A simple 5-step guide to building an effective family budget


All good financial planning begins with effective budgeting. Whether you are trying to pay your bills, control your expenses, save for a dream home; establishing a monthly budget is the stepping stone to achieving your financial goals.

Usually people associate budgeting with restrictions. They imagine themselves pinching pennies, leading a conservative lifestyle. But a budget doesn’t have to be restrictive to be effective. There are steps you can take to create an efficient budget while maintaining a healthy lifestyle.

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Here we outline a simple 5-step guideline to achieve the same:

Step 1> List all your expenses and sources of income.

Start by listing all of your monthly household expenses. These include your utility bills, errands, EMI payments, gym fees, medical care, shopping, and more. Analyze the past six months, this will highlight any expenses you might have missed. Cross them with your credit card bills or your bank statement.

Therefore, list all your sources of income. Besides your monthly salary, look for dividends or interest that you receive on a regular basis.

You need to understand the flow of your money. Where it comes from and how you spend it. This exercise can help reduce some of the overspending habits that you may not know about. For example; a recent survey found that most people end up spending too much money on entertainment and dining. Reducing these expenses can leave you with more money. Money to pay off loans, increase your savings, etc.

Step 2> Assess your financial future

Budgeting is the cornerstone of financial planning. It is an effective tool for achieving your financial goals. But if you’re new to investing, chances are your financial goals aren’t clear, leaving you with no idea how much you need to save.

Start by defining what is important to you and use that information to define your financial goals.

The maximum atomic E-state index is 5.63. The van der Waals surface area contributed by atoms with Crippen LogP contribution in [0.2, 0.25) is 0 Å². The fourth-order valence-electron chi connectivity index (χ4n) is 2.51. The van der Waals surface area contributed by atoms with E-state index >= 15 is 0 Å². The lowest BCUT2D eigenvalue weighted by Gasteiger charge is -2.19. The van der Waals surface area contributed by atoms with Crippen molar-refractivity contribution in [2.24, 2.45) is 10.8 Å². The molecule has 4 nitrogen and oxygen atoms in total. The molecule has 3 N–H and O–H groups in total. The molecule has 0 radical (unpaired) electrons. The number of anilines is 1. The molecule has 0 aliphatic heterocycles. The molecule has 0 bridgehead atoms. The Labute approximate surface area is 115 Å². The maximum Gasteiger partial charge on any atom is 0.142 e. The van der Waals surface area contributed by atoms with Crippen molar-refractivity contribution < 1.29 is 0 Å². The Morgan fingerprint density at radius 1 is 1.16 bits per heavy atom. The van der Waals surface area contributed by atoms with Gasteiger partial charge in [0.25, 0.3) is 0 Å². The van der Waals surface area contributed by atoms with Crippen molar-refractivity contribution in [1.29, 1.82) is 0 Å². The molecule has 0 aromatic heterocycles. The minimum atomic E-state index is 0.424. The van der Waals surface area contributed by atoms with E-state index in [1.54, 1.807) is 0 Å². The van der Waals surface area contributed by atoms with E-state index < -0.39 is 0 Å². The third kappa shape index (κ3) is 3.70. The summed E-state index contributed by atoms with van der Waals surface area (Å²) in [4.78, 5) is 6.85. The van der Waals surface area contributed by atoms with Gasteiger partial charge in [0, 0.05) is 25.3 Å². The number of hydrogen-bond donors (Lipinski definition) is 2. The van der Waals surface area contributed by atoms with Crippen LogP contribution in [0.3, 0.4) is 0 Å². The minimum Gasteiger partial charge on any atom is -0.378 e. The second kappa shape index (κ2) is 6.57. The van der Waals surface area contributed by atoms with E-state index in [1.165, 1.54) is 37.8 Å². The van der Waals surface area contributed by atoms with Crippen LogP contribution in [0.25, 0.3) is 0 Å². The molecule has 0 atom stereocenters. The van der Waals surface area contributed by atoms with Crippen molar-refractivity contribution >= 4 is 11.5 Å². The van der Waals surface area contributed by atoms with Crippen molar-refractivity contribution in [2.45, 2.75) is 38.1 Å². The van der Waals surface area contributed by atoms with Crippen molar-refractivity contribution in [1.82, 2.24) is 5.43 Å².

A short-term goal may be to pay off debt or buy a new device.

A mid-term goal may be to take a luxury vacation or save for a new car.

A long-term goal includes retirement plans, paying off a mortgage, or saving for your child’s education.

Identifying financial goals defines all other important aspects of the investment. In addition, it establishes your savings goals, which must be factored into your monthly budget. You may not be saving enough for your child’s education or investing enough for your retirement. The key is knowing where you want to be, so you can get there faster, by making amends today.

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Step3> Create a realistic spending plan

Once you’ve set your goals and assessed your expenses and income, the next step is to create a budget; a spending plan. The one that will help you save adequately each month to reach those goals.

If you save enough for your goals, that’s fantastic! Continue with your existing plan and start investing early. But if your expenses exceed your income, you have two options; look for ways to make more money or spend less.

Generally, it is easier to reduce your expenses. So go through your budget and identify areas where you can make cuts. Shop and dine out less. Use coupons and take advantage of loyalty programs. Save on electricity bills by using energy savers. Demotivate yourself from spending. Using cash instead of credit cards is a big disincentive for spending.

Save money for fun activities and plan ahead for spending on special occasions. It will ensure that you continue to follow it for the long term.

Step4> Don’t be afraid to make adjustments

Maybe you’ve quit your job, you’re getting married, have a kid on the way. Whatever the reason, your long term goals are bound to change over time, forcing you to adjust your budget.

Plus, there’s a good chance the first draft of your budget didn’t work out. Maybe you missed a big expense or forgot to create a fun fund (money set aside for fun activities), forcing you to change your budget.

Knowing that your budget will change shouldn’t put you off creating one. Knowing that your monthly budget can change doesn’t mean setting one is pointless.

A solid budget not only gives you direction, it is also a great starting point for successful financial planning.

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Step 5> Make it a habit

Whatever budget you develop, it won’t help you if you don’t follow it. The key is to make it a habit.

According to a 2009 study published in the European Journal of Social Psychology, it takes 18 to 254 days for a person to develop a new habit. The study also concluded that it takes an average of 66 days for a new behavior to become automatic.

So try to make it a habit. Also, hold yourself accountable. Don’t just jump in, take small steps towards big changes. Save money for special occasions and fun activities. And maintain an adequate emergency fund (6-9 months of household expenses set aside for unforeseen events). These steps will take away any monotony from budgeting, making sure you stick to it.

A budget only works if you are honest about both; your income and expenses. You need to be prepared to work with detailed and accurate information about your income and spending habits and make amends. Keep in mind that small changes in your lifestyle today, while difficult, can ensure a much better and financially secure future.

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